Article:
Rio Tinto-owned operation leaks radionuclides into Madagascar lakes

JP Casey 5 September 2018 (Last Updated January 21st, 2019 11:03)

A new study by the Andrew Lees Trust has found that QIT Minerals Madagascar’s (QMM) Mandena operation in southeast Madagascar has polluted local water sources with radioactive substances known as radionuclides.

Rio Tinto-owned operation leaks radionuclides into Madagascar lakes
QMM’s Mandena operation is located just 24m from bodies of water, in violation of a national law and an agreement made with the government. Credit: Frank Vassen

A new study by the Andrew Lees Trust has found that QIT Minerals Madagascar’s (QMM) Mandena operation in southeast Madagascar has polluted local water sources with radioactive substances known as radionuclides.

Malagasy law states that a buffer zone measuring 80m must be maintained between environmentally disruptive activities, such as mining, and vulnerable areas, such as lagoons and wetlands. QMM, which is owned by Rio Tinto (80%) and the Madagascar Government (20%), claimed it was not aware of the law until 2013, four years after construction of the mine was complete. The operator arranged a compromise with the government by building a dam between the Mandena project and the buffer zone in exchange for reducing the buffer to 50m.

However, the trust’s report, titled ‘Evaluation of a Buffer Zone at an Ilmenite Mine operated by Rio Tinto on the Shores of Lakes Besaroy and Ambavarano, Madagascar’, found that the Madena operation is located just 24m away from bodies of water, which is a violation of both national law and the agreement. The report also found that the lakes were 4.6m above sea level, significantly higher than the 0.6m reported by the mine’s operators, putting the lakes at significant risk of receiving waste materials from the mine.

Dr Steven H Emerman, who authored the report, concluded that the proximity of the operation to the lakes posed a significant risk to public safety.

“It is not clear from the documents provided by Rio Tinto that the dam was designed to meet any safety criteria,” he wrote. “Seeping through the buffer zone is a more likely event than either overtopping or collapse of the dam.”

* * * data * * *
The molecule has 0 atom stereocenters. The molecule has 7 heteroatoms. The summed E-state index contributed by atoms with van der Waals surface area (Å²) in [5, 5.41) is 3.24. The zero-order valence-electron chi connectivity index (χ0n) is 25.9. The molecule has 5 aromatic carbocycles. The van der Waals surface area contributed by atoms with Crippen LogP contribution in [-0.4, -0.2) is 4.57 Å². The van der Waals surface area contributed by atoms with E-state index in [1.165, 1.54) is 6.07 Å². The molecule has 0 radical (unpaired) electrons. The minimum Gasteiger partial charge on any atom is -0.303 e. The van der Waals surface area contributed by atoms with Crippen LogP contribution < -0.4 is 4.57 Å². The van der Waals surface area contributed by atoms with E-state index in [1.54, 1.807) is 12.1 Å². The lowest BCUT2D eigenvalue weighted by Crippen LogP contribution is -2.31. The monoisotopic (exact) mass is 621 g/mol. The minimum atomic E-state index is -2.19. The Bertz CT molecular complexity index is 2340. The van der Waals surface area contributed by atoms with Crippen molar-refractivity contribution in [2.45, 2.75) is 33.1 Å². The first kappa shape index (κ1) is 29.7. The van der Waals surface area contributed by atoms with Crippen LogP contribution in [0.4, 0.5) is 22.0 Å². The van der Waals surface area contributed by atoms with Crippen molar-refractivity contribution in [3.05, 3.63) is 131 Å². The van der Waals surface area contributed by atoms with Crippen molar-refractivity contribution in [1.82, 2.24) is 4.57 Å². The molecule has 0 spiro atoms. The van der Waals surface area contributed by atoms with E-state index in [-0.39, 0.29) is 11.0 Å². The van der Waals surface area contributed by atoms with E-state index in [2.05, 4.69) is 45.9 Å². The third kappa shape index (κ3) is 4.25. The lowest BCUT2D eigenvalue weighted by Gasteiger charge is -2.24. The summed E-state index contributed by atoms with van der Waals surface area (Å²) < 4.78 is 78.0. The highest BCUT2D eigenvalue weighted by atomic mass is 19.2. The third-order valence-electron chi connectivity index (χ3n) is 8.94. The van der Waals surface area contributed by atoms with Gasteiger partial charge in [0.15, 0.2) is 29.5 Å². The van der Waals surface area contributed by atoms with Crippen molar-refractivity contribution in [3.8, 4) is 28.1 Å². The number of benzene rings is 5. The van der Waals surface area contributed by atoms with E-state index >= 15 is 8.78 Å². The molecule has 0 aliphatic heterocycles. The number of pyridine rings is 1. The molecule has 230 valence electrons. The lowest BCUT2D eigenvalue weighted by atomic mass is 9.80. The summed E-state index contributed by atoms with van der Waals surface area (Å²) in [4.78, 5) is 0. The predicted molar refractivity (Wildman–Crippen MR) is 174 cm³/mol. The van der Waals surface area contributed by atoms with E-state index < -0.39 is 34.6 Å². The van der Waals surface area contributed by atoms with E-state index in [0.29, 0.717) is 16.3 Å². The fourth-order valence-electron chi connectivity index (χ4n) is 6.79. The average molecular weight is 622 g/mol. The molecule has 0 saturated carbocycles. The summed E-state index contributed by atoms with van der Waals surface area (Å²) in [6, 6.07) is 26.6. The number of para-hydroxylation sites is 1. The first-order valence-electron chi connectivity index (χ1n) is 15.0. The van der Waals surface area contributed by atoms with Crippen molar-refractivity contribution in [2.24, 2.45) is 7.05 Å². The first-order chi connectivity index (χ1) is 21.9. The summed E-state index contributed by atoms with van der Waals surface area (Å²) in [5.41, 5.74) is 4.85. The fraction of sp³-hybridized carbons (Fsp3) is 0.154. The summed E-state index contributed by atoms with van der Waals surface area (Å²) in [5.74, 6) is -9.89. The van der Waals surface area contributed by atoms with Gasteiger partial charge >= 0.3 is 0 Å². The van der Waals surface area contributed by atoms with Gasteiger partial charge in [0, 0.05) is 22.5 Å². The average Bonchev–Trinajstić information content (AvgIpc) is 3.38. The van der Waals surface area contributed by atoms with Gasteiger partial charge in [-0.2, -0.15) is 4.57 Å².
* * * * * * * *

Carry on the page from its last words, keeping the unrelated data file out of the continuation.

The threat of pollutants seeping into the lakes is significant, and this is where much of the damage to local communities is being done. The extraction of ilmenite produces zircon and monazite as by-products, both of which contain radionuclides such as uranium-238 and thorium-232. The former can cause bone or liver cancer when ingested, and the latter is deposited in the bones when ingested, where it can remain for years. The risk is particularly high in this area, as the lakes are an important source of water and food for local inhabitants.

“The violation of the buffer zone is of concern because it is illegal, and it compromises the protection of Lakes Besaroy and Ambavarano in the estuary where local people fish for food, gather reeds and other water products,” Emerman noted in the report.

“Villagers in rural Madagascar are totally dependent on access to natural resources for their subsistence and livelihoods. Food supplies are gathered from local forest, land and water sources and, given the lack of economic opportunity for the largely non-literate rural populations, these resources are vital for survival.”

Rio Tinto has claimed that QMM is operating within Malagasy law, and that it is attempting to arrange a discussion with Emerman and the Andrew Lees Trust.

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